It occured to me that one should be able to predict exactly what's about to happen in Woody's life by the events of the films he makes--i.e., you could obviously tell things were going south w/ MF after Husbands and Wives and the swervy ending--but I bet it could get more complicated than that, the predictions. Or perhaps his recent films in which he's not acting throw the algorithm off. ?

I also watched one of my all-time favorite Pink Lettering movies, a recent acquisition, The Best of Everything, and please note: this film ALSO features a wedding ring in its key art design (like Match Point), just to a very different end. This time around I was struck, despite the very different sexual mores and sheer lack of conviction about Women in Business, by the very PLUS CA FREAKIN CHANGE quality of the whole thing, both in terms of film and in terms of office life. Like (for film)...the model-turned-not-very-good-actress (Suzy Parker); or the trope of the woman who's had problems saved at end by man in uniform--this time a doctor, but remember the cop-savior of movies in recent years? (Grand Canyon, Object of My Affection, off the top of my head); etc. And in the office: the boor, the bitch, the claustrophobic female feel, the enforced corporate fun (picnic). Oh the glamour of single girl city life...

I have missed almost ALL of the Zarqawi a pixel. All I know is (the point being I bet this has been pointed out) the sight of his dead head made me think that that image on CNN is no different than a head on a pike outside the castle walls. Plus ca change indeed.

I've been thinking a lot about minimalism recently--its appeals and its horrors (architecturally). I think in the end you more accurately have to describe it as a housekeeping method rather than an architectural style. I dislike design that puts everything away--I like storage that is out, to a degree, doesn't hide. All that hiding feels coy. And if a be-ruffled fake toilet brush cosy in a tuxedo is coy...then how much more coy is an entire John Pawson house?

Unintentionally ghoulish: the teasers on shows like Animal Cops, which end up in their Perils of Pauline way presenting in voiceovers lines like "When we come back, see how the dog whose owner left it with two crippled legs to die reacts." Um...well, it comes back from the grave and wreaks holy justice on him? Everything is so ghoulishly "you'll find out when we come back" and it ends up increasing the nastiness of it all.

To wit: I really was excited about Meerkat Manor. I really wanted to watch that show. But just like Babe, Babe, Pig in the City, and Charlotte's Web, I do not think I am old enough to watch it. The anthropomorphization just encourages my inability to handle sights like valiant little Shakespeare the meerkat limping home to die from a snake bite, or the little meerkat baby abandoned by his caretakers. Next week we find out if Flower will kill her grandchildren to better increase the chances of her own surviving...forget it! Don't get me wrong--I know this is real life, and I don't think sanitized nature shows are any fun or are even quite moral, but gah! Wah! Little meerkat babies!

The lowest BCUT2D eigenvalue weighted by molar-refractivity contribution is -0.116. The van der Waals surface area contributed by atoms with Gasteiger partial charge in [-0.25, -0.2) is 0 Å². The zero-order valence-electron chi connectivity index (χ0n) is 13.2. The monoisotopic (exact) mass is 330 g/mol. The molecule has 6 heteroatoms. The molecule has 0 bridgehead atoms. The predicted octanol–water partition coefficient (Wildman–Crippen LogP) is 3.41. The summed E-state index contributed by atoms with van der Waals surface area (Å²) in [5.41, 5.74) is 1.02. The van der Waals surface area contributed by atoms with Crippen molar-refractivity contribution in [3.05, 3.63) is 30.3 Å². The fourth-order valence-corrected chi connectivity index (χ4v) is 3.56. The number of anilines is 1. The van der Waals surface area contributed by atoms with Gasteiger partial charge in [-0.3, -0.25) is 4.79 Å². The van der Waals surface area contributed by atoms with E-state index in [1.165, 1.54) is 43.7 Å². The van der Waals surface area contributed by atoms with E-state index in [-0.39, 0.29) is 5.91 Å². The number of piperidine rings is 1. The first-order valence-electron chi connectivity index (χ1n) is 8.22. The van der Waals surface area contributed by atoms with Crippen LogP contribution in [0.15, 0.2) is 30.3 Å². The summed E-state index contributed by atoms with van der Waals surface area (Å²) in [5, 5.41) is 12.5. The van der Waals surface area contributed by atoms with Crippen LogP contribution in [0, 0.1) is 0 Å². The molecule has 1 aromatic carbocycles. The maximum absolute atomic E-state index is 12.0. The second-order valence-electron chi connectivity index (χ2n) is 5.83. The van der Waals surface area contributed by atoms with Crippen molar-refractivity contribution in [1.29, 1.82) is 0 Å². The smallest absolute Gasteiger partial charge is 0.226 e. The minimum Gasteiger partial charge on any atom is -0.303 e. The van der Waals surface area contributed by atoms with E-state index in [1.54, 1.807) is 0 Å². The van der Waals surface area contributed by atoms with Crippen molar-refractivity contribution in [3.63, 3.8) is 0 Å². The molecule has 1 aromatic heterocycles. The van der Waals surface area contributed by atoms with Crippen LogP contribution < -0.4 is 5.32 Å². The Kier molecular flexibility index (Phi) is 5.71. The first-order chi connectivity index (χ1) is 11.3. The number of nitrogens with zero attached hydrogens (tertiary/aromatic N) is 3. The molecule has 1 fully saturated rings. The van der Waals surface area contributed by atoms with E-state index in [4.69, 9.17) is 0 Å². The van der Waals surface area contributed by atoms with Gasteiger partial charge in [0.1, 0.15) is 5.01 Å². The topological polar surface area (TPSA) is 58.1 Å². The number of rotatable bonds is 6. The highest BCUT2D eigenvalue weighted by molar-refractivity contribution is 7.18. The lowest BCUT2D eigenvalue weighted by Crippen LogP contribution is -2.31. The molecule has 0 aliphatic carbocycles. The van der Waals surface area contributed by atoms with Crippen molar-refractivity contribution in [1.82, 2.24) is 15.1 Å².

Friday, June 09, 2006

Tomorrow's Judy's birthday. And how are you going to celebrate? And why does TCM always show the fab lineups (today it's For Me and My Gal, Meet Me in St. Louis, The Clock, The Harvey Girls, Summer Stock, In the Good Old Summertime AND The Pirate...UNBELievably delicious) while we are AT WORK?? Would be a great day to stay at home in a pink pegnoir and sip cocktails with someone sympathetic. I'd like to take this opportunity to give a big shout-out to my homeskillet Kim B., the biggest Judy fan I know, who's probably celebrating as we speak, and Fred K., who in a perfect world would be my sympathetic Judy-watching-to-headachey-excess person.

Ashlee Simpson's nose: why? Her face has lost whatever individuality or piquancy it once had. Routine rhinoplasty = nassy.

Come to my room in half-an-hour. And bring some rye bread.

More new Bette Davis movies on DVD--yahoo. I've wanted the Man Who Came to Dinner for a long time, although really, people--aren't Ann Sheridan and Richard Travis awful? They both seem like they're borrowed from a bad stage production and stand out horribly amidst all the fabulousness. I do love the rye bread line with great ferocity. How can you not love something so inane that seems so lurid for no reason at all? Brill.

Watched part of Match Point tonight...verrrry interesting. I like it for a lot of reasons that may have nothing to do with it being good--the lovely talky linear Eric Rohmer quality of the plot, the opera, all the bits that scratch my Anglophilic itch, the careful scoring. I'm very interested in how Woody Freakin Allen got the Anglo stuff both correct and wrong--is he *that* familiar with British slang/language/idiom/social niceities? Alternately: didn't somebody tell him that they don't talk about upward mobility the way we do? Anyhow, so far a very fun indulgence or that delicious walking around the city and talking and having drinks and eating and smoking and sex type of (usually Frog) movie I am a sucka for. Obviously a little bit of Hitchcock thrown in here too (tennis, byooful blondes, etc.).